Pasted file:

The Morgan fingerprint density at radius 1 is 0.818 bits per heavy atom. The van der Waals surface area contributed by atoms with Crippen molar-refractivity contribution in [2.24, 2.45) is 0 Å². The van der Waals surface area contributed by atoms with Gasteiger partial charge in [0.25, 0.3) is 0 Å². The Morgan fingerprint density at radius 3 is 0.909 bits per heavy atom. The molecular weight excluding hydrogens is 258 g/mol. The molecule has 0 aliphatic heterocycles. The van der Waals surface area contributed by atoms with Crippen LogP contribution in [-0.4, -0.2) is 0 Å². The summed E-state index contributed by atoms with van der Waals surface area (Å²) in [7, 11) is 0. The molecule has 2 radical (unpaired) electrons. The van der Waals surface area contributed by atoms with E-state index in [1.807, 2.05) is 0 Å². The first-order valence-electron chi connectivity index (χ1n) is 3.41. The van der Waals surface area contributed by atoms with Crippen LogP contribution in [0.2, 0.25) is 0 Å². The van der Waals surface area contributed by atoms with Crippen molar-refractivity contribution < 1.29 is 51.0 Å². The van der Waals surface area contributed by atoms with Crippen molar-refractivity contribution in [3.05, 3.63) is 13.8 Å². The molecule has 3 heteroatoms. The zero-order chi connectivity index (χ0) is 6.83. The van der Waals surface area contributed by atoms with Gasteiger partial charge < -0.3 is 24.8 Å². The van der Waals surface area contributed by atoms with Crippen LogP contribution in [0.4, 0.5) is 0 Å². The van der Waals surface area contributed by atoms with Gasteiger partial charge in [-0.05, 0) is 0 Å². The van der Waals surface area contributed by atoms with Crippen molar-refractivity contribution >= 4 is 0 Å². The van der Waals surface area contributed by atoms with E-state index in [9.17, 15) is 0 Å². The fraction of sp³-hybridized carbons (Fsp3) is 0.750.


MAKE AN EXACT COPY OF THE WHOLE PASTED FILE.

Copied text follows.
The Morgan fingerprint density at radius 1 is 0.818 bits per heavy atom. The van der Waals surface area contributed by atoms with Crippen molar-refractivity contribution in [2.24, 2.45) is 0 Å². The van der Waals surface area contributed by atoms with Gasteiger partial charge in [0.25, 0.3) is 0 Å². The Morgan fingerprint density at radius 3 is 0.909 bits per heavy atom. The molecular weight excluding hydrogens is 258 g/mol. The molecule has 0 aliphatic heterocycles. The van der Waals surface area contributed by atoms with Crippen LogP contribution in [-0.4, -0.2) is 0 Å². The summed E-state index contributed by atoms with van der Waals surface area (Å²) in [7, 11) is 0. The molecule has 2 radical (unpaired) electrons. The van der Waals surface area contributed by atoms with E-state index in [1.807, 2.05) is 0 Å². The first-order valence-electron chi connectivity index (χ1n) is 3.41. The van der Waals surface area contributed by atoms with Crippen LogP contribution in [0.2, 0.25) is 0 Å². The van der Waals surface area contributed by atoms with Crippen molar-refractivity contribution < 1.29 is 51.0 Å². The van der Waals surface area contributed by atoms with Crippen molar-refractivity contribution in [3.05, 3.63) is 13.8 Å². The molecule has 3 heteroatoms. The zero-order chi connectivity index (χ0) is 6.83. The van der Waals surface area contributed by atoms with Gasteiger partial charge < -0.3 is 24.8 Å². The van der Waals surface area contributed by atoms with Crippen LogP contribution in [0.4, 0.5) is 0 Å². The van der Waals surface area contributed by atoms with Gasteiger partial charge in [-0.05, 0) is 0 Å². The van der Waals surface area contributed by atoms with Crippen molar-refractivity contribution >= 4 is 0 Å². The van der Waals surface area contributed by atoms with E-state index in [9.17, 15) is 0 Å². The fraction of sp³-hybridized carbons (Fsp3) is 0.750.